Now if $gP_J \subseteq hP_I$, then $P_J \subseteq P_I$ and $gP_I = hP_I$, so it follows from elementary results that $gU_Ig^{-1} \subseteq hU_Jh^{-1}$, and vice versa.

We see that, keeping in mind that the definition of $\Delta(G)$ has reverse inclusions, $\Phi$ is an order preserving map which identifies $\Delta(G)$ with its image in $\mathcal{B}_p(G)$. The obvious question is whether $\Phi$ is surjective. The answer is yes for the "Lie type" case:

Theorem (Borel-Tits). Let $\mathbf{G}$ be a simple linear algebraic group defined over an algebraically closed field of characteristic $p \neq 0$. Let $\sigma$ be an endomorphism of $\mathbf{G}$ onto itself such that the $\sigma$-fixed points $G:= \mathbf{G}^{\sigma}$ form a finite group. Then $\Phi$ is surjective.

This amounts to the last corollary of Burgoyne-Williamson's more elementary paper. The endomorphism setup is from Steinberg's work, who proved a Bruhat decomposition under these assumptions, although I couldn't find the 1968 memoirs of Steinberg online. I hope I am not misrepresenting the result, say, due to conflicting use of the term "parabolic" in these works. Also, I think Borel-Tits' original work allows to generalize to the reductive case.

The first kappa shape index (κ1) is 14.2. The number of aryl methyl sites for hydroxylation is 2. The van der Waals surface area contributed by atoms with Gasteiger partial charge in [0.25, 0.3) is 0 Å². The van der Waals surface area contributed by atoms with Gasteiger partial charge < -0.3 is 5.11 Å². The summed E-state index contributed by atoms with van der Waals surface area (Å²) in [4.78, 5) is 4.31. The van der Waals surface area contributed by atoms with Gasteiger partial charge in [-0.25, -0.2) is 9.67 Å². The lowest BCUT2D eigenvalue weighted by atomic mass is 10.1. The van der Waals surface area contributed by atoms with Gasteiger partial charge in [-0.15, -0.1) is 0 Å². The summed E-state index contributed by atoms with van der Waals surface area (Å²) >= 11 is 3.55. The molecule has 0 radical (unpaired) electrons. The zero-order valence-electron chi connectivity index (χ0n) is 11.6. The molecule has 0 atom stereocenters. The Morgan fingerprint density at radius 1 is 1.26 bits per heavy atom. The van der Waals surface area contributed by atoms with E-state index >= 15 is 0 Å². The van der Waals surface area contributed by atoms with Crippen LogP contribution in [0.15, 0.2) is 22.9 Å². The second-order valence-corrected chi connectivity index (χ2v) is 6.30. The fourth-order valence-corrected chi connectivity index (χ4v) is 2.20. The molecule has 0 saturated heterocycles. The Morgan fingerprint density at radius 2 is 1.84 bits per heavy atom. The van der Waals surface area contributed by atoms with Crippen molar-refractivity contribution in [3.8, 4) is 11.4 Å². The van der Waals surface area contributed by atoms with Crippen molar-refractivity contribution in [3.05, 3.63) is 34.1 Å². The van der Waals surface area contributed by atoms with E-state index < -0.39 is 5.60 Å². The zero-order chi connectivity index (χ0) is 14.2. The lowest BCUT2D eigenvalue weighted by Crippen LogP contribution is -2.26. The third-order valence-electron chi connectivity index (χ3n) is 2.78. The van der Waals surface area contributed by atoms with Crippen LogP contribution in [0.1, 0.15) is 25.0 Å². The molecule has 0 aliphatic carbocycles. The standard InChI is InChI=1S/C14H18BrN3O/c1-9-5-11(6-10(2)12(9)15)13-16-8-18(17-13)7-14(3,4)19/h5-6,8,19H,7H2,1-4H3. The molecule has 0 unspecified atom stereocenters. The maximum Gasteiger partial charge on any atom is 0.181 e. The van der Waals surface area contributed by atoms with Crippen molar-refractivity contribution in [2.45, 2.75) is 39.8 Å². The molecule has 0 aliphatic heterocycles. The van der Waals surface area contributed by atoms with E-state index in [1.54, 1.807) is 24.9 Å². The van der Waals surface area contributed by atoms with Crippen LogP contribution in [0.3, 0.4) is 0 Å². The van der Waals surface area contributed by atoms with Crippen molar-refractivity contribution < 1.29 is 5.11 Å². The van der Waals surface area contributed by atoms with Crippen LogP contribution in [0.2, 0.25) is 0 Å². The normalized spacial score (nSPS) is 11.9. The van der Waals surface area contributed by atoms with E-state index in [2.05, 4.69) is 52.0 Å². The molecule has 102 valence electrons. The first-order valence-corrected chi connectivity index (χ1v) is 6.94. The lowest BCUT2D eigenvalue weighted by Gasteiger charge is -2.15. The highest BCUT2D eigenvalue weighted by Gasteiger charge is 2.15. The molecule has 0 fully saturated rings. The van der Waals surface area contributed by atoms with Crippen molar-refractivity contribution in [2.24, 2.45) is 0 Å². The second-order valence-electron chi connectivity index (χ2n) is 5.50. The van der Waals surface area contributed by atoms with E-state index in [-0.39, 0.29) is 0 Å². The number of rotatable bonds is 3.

Note, in particular, we now have a proof for Quillen's result I quoted in the beginning (Quillen's own argument is more direct but requires similar input): First note $\mathcal{A}_p(G) \simeq \mathcal{B}_p(G)$ and then Borel-Tits says $\mathcal{B}_p(G)$ is actually isomorphic with $\Delta(G)$ as a poset.

In Chapter 6 of their book, Cabanes-Enguehard tackle Alperin's weight conjecture for a finite group with a strongly split BN-pair of characteristic $p$, in the defining characteristic. The proof is given together with the extra assumption that $\Phi$ is surjective, suggesting a negative answer to my first question, in which case the second question becomes interesting:

Let $G$ be a finite group with a strongly split BN-pair of characteristic $p$.

Question 1. Is $\Phi$ necessarily surjective?

Question 2. Does $\Phi$ necessarily induce a homotopy equivalence?